You'll also want to consider your intended use case carefully. The C25 is a good "trailer sailer". It takes a while to set up (raising the mast, etc. can easily take an hour or more), but the beauty of the 25 is that it is light enough to be towed by a decent-sized SUV, especially for short distances. The wing and swing keel versions make trailering even easier. By contrast, the 27 is harder to trailer with more conventional "home" equipment. You're getting into the dual-axle pick-up or commercial vehicle territory. On the plus side, the 27 has more room. It's a more comfortable boat all around. That's not to say that the 25 is uncomfortable, but the 27 is more comfortable. Kind of like moving from a Honda Civic to a Honda Accord.
Alex and I disagree on the C30. For my purposes, it would be a good boat. Nice, wide beam, and lots of room below for my family to play and spread out, and a nice size cockpit for the family, too. It's not a fast boat, but for my purposes, I'm looking more for comfort over speed (that's why I wound up choosing the Allmand). Continuing the analogy above, the C30 would be like moving to a Honda Pilot from the Accord or Civic. But the C30 weighs SIGNIFICANTLY more than the 25 or 27. That means it takes more air to get her moving, and more power to get her to stop. With the 25, we were able to control her movements pretty easily through brute strength. With the heavier boats, you have to watch because inertia can be a real issue.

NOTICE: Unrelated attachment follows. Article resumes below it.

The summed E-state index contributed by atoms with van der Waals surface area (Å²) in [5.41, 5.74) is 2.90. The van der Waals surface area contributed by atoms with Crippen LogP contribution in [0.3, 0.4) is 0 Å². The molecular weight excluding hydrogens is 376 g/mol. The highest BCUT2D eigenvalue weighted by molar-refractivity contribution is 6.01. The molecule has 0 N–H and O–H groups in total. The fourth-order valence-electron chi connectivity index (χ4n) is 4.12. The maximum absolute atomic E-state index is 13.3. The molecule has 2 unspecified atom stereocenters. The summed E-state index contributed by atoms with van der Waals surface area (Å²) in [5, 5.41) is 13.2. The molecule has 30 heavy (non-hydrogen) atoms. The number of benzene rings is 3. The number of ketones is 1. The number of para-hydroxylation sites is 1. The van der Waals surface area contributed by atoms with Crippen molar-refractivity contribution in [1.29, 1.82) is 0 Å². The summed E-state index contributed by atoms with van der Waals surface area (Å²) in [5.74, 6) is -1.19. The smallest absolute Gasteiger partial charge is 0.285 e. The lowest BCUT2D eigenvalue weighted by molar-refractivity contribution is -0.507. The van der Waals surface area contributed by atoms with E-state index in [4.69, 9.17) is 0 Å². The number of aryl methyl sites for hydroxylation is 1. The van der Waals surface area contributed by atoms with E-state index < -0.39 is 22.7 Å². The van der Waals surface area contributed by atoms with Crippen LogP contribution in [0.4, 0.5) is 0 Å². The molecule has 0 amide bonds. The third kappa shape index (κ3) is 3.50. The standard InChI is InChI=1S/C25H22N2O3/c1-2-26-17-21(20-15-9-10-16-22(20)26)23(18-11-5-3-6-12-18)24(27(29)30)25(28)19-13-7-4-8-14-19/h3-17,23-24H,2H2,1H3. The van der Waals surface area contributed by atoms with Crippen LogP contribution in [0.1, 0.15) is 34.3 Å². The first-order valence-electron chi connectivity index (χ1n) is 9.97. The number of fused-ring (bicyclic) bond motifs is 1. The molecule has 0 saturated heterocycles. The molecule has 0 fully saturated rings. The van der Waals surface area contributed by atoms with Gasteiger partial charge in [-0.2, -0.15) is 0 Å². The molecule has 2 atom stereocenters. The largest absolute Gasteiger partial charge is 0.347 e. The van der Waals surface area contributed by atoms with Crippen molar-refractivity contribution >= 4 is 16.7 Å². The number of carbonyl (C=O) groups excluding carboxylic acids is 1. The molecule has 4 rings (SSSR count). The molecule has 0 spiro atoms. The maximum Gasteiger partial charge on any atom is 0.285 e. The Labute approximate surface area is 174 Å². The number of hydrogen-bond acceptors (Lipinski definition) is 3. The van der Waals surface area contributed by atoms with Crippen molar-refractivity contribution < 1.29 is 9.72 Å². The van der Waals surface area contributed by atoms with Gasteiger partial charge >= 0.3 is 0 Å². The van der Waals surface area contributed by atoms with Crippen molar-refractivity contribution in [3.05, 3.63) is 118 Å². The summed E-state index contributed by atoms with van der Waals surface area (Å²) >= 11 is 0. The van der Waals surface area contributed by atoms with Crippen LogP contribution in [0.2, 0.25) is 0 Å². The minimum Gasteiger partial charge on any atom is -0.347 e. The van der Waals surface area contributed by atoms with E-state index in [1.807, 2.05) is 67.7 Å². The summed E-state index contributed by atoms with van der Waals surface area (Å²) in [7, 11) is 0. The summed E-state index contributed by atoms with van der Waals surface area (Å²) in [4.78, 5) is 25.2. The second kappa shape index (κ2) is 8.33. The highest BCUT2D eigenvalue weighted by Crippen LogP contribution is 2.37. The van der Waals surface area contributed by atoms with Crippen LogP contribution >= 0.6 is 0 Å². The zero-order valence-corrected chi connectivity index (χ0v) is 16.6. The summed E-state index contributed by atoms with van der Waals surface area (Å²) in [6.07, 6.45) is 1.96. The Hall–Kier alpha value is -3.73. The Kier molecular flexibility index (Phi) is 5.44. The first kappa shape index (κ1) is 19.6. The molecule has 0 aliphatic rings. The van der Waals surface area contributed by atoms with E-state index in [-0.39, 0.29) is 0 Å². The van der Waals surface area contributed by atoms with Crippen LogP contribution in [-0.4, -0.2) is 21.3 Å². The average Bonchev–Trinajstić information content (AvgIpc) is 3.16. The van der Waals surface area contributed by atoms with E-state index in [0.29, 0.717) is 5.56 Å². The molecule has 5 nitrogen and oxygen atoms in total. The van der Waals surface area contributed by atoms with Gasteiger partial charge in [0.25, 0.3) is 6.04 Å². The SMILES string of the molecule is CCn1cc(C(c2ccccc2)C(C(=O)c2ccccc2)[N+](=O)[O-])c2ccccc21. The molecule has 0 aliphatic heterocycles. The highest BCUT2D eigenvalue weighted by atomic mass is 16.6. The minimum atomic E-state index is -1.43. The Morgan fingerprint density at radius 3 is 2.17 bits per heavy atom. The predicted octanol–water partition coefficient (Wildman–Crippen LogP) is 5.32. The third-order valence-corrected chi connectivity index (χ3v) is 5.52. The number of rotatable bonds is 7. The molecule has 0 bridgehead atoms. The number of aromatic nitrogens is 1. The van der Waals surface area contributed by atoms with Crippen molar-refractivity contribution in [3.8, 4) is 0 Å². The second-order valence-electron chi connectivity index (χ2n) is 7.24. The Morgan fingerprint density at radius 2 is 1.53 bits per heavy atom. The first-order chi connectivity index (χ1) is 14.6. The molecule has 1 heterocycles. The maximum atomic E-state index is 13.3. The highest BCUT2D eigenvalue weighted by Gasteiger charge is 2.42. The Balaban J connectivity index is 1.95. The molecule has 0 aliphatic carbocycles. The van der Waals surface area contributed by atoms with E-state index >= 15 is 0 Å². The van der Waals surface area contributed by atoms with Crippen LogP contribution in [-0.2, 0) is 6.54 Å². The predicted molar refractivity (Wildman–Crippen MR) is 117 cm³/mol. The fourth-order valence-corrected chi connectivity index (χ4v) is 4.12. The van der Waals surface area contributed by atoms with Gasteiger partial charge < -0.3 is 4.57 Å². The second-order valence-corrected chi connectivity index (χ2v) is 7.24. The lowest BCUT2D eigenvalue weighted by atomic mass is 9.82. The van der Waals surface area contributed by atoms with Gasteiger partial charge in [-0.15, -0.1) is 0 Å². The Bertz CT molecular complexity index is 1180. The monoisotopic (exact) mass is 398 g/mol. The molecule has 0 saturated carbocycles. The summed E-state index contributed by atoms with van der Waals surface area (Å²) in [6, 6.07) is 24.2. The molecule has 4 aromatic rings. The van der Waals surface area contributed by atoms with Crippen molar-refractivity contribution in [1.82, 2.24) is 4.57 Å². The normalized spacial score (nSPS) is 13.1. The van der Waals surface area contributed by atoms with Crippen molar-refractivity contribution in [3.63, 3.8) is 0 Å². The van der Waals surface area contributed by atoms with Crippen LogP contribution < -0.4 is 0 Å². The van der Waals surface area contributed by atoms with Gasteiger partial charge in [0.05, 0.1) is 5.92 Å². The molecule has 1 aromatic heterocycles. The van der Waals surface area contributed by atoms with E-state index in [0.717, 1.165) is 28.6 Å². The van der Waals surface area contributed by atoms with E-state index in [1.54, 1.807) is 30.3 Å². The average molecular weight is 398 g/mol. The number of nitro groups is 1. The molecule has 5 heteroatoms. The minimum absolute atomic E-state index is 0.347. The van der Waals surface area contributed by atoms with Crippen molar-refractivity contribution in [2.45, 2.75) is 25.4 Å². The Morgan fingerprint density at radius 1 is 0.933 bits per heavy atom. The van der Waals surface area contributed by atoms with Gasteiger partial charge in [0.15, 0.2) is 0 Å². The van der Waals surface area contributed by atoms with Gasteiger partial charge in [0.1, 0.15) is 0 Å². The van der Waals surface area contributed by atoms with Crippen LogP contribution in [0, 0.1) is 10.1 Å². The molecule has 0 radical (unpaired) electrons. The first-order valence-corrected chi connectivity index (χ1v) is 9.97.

Some big advantages of the Catalinas is that the company is still in business, there are still parts available directly from Catalina, and, due to the huge number of boats the company built, there are many aftermarket suppliers of parts.
As I recall, I believe there are several Catalina 25 owners on Lake Texoma. You can check out Catalina - Capri - 25s International Association
to get more specific information on the C25's, and they will likely also be able to give you good marina recommendations.